Question 1: My feet seem to slide out of my stirrups more easily than they used to. I think the rubber pad is worn, so I’m going to replace it. I mostly trail ride and do some local schooling dressage shows. I see a number of choices for stirrup pads out there, including “grated” and other abrasive surfaces for better grip. Should I consider these pads?
Question 2: In my efforts to buy a used saddle, I’ve been riding in other people’s stirrups. Recently I tried a very high-end saddle, but to me the stirrups seemed al- most dangerous. The stirrup foot had a wide rubber insert with a great deal of tread, almost like a snow tire. When I began to trot I needed to change my foot position and could not move my foot at all. It was impossible. Is there such a thing as a ‘too grippy’ stirrup insert?
Associate Editor Margaret Freeman replies: These two questions come from the opposite sides of the problem, which highlights that this is an individual choice. A stirrup that slips can be just annoying and inconvenient or, if you’re headed toward a jump, it can be dangerous. A stirrup that holds onto your foot if you fall is very dangerous.
The key to safety here, grippy or not, is that the stirrup is the right size (and your boot heel long enough) so that your foot can’t slip through if the grip lets go but can fall out when gravity takes over if you separate from the saddle. Your index finger should be able to fit on both sides of your boot when your foot is in the stirrup (including the rubber sides to hinged stirrups, which add about ¼”). We agree that we’d be concerned about safety if it won’t let go when we try to lift the foot above the stirrup pad.
If your feet slip out because the stirrup pads have worn smooth, then buy what worked before—new stirrup pads, with textured rubber or a lightly abrasive metal center portion at an economical $4 to $12. Your feet could also slip because the leathers are too long, possibly from stretching over time. The stirrup should be no longer than the bump on the inside of your ankle for any discipline and higher when jumping. Raise your leathers a hole or two and try some exercises to stretch the back of your leg so that your ankle gains stability.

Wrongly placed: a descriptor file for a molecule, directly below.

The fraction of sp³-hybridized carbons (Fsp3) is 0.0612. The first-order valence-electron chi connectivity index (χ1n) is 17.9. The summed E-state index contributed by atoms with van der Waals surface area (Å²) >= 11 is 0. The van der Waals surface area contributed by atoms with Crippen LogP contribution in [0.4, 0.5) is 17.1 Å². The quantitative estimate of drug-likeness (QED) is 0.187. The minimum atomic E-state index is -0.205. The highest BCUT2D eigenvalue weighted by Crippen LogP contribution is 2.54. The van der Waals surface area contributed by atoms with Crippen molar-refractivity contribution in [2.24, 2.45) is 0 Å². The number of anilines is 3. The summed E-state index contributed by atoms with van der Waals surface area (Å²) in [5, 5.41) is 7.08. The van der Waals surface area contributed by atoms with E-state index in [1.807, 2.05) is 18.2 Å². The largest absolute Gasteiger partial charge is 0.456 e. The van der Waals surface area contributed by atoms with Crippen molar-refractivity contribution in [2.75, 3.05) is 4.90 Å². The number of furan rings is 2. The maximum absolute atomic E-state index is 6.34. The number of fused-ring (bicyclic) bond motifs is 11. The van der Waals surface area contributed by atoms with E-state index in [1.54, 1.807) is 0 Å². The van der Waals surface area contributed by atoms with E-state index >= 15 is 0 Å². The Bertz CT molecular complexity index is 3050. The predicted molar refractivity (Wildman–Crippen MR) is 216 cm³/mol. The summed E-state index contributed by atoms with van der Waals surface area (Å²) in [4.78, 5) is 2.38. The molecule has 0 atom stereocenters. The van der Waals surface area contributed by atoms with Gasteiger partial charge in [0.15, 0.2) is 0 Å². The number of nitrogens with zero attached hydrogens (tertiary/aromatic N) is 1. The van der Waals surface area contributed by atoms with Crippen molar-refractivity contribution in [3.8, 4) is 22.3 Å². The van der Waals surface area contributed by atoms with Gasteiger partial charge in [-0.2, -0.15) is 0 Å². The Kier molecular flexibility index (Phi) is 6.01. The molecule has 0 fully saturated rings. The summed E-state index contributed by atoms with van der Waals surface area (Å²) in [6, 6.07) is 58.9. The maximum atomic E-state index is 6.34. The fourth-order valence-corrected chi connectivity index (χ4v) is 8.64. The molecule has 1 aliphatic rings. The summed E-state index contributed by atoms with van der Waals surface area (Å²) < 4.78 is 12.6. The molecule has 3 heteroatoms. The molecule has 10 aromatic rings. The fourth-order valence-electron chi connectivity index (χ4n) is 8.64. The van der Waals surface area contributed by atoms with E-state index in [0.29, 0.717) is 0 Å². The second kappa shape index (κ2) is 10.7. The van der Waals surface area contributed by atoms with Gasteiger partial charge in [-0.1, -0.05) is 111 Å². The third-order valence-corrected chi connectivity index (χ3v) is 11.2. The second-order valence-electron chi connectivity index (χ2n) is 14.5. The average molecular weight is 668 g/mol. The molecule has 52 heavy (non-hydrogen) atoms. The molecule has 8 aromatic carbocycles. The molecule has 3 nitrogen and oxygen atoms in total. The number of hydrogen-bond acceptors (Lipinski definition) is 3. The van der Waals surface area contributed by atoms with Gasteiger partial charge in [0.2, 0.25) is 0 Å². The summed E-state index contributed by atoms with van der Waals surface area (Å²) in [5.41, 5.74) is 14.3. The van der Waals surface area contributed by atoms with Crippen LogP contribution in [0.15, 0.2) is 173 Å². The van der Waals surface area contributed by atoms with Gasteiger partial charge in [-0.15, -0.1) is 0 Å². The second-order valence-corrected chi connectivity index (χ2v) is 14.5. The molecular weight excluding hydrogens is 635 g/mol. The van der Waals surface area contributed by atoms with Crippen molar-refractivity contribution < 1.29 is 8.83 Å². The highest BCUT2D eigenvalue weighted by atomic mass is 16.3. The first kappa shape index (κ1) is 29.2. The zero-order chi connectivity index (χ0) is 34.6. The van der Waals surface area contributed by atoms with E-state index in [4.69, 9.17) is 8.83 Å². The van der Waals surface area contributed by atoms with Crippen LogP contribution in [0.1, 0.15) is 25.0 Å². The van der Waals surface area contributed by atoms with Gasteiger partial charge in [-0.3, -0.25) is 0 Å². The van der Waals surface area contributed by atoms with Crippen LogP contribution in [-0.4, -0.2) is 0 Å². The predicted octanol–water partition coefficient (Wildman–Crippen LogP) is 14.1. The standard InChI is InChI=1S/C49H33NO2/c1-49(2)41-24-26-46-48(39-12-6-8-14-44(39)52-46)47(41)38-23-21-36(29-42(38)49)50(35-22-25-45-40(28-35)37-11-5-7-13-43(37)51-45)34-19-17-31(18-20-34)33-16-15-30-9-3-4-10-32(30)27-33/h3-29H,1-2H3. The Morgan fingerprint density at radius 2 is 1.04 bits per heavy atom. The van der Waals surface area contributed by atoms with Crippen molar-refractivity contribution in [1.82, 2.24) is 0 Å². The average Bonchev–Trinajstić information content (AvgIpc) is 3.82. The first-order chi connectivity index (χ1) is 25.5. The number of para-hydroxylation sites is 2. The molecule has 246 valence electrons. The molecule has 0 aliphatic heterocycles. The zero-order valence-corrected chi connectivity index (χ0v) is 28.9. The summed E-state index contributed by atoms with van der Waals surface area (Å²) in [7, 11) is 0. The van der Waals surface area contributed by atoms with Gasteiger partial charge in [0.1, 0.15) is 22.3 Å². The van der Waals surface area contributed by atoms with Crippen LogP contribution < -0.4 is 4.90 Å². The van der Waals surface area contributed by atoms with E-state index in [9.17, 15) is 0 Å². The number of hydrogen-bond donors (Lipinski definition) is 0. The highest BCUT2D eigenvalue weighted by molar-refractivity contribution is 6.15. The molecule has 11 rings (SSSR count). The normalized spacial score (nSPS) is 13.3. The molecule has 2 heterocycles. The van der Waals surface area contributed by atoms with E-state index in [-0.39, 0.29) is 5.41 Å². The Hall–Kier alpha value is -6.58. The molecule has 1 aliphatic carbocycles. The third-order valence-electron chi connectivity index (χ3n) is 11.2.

So-called “cheese-grater” pads, made from stainless steel, will pro- vide superior traction for a slightly higher price than standard pads, $9 to $23. Their greatest downfall is that they can also shred the flap of your saddle when you run them up the leathers. Some people also don’t like the added pressure against the ball of the foot or the additional grip.
A standard pad is about two inches wide. You can get more grip from a wider replacement pad, such as the “Super Comfort” rubber pad ($30) that wraps around the stirrup base rather that inserting into it, but you may not like its non-traditional look or even feel that it’s too bulky.
All things considered, we’d stick with the simple rubber insert, especially if you also pay attention to your equitation. Even a smooth stirrup pad shouldn’t slip unless it’s muddy as long as your heel is lower than your toe. Drop your heel when you use lower-leg aids, and don’t allow your heel to rotate up around your knee. Spend some time in each riding session trotting in two-point (grab mane if necessary), which will help anyone develop a more-flexible ankle.
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